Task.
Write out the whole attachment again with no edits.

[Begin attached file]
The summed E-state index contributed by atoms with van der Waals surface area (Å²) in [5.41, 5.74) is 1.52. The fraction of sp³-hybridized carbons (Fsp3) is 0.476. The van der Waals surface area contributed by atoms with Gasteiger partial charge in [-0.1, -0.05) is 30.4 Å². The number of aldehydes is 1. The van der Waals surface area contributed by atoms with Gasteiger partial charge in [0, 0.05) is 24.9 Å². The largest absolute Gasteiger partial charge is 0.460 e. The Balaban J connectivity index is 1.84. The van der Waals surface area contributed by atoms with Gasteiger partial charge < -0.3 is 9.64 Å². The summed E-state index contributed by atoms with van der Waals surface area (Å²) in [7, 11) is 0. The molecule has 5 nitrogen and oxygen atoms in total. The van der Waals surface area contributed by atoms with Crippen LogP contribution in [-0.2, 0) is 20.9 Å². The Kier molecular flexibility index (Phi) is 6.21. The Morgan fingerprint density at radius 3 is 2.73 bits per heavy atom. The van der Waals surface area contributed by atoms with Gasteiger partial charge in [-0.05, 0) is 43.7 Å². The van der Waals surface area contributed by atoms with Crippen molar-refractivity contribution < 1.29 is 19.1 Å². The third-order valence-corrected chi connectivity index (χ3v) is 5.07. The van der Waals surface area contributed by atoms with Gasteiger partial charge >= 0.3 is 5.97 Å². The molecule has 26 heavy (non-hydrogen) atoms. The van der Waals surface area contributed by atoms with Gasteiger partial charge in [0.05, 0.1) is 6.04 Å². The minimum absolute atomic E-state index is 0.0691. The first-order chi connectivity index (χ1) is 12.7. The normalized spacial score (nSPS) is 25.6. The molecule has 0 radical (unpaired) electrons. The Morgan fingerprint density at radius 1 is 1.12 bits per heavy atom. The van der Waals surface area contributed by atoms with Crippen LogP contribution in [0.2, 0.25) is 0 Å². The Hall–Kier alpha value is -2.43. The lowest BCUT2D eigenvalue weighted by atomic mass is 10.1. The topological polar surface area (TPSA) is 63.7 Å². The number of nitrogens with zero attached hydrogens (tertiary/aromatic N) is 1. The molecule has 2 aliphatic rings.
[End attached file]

The summed E-state index contributed by atoms with van der Waals surface area (Å²) in [5.41, 5.74) is 1.52. The fraction of sp³-hybridized carbons (Fsp3) is 0.476. The van der Waals surface area contributed by atoms with Gasteiger partial charge in [-0.1, -0.05) is 30.4 Å². The number of aldehydes is 1. The van der Waals surface area contributed by atoms with Gasteiger partial charge in [0, 0.05) is 24.9 Å². The largest absolute Gasteiger partial charge is 0.460 e. The Balaban J connectivity index is 1.84. The van der Waals surface area contributed by atoms with Gasteiger partial charge < -0.3 is 9.64 Å². The summed E-state index contributed by atoms with van der Waals surface area (Å²) in [7, 11) is 0. The molecule has 5 nitrogen and oxygen atoms in total. The van der Waals surface area contributed by atoms with Crippen LogP contribution in [-0.2, 0) is 20.9 Å². The Kier molecular flexibility index (Phi) is 6.21. The Morgan fingerprint density at radius 3 is 2.73 bits per heavy atom. The van der Waals surface area contributed by atoms with Gasteiger partial charge in [-0.05, 0) is 43.7 Å². The van der Waals surface area contributed by atoms with Crippen molar-refractivity contribution < 1.29 is 19.1 Å². The third-order valence-corrected chi connectivity index (χ3v) is 5.07. The van der Waals surface area contributed by atoms with Gasteiger partial charge >= 0.3 is 5.97 Å². The molecule has 26 heavy (non-hydrogen) atoms. The van der Waals surface area contributed by atoms with Gasteiger partial charge in [0.05, 0.1) is 6.04 Å². The minimum absolute atomic E-state index is 0.0691. The first-order chi connectivity index (χ1) is 12.7. The normalized spacial score (nSPS) is 25.6. The molecule has 0 radical (unpaired) electrons. The Morgan fingerprint density at radius 1 is 1.12 bits per heavy atom. The van der Waals surface area contributed by atoms with Crippen LogP contribution in [0.2, 0.25) is 0 Å². The Hall–Kier alpha value is -2.43. The lowest BCUT2D eigenvalue weighted by atomic mass is 10.1. The topological polar surface area (TPSA) is 63.7 Å². The number of nitrogens with zero attached hydrogens (tertiary/aromatic N) is 1. The molecule has 2 aliphatic rings.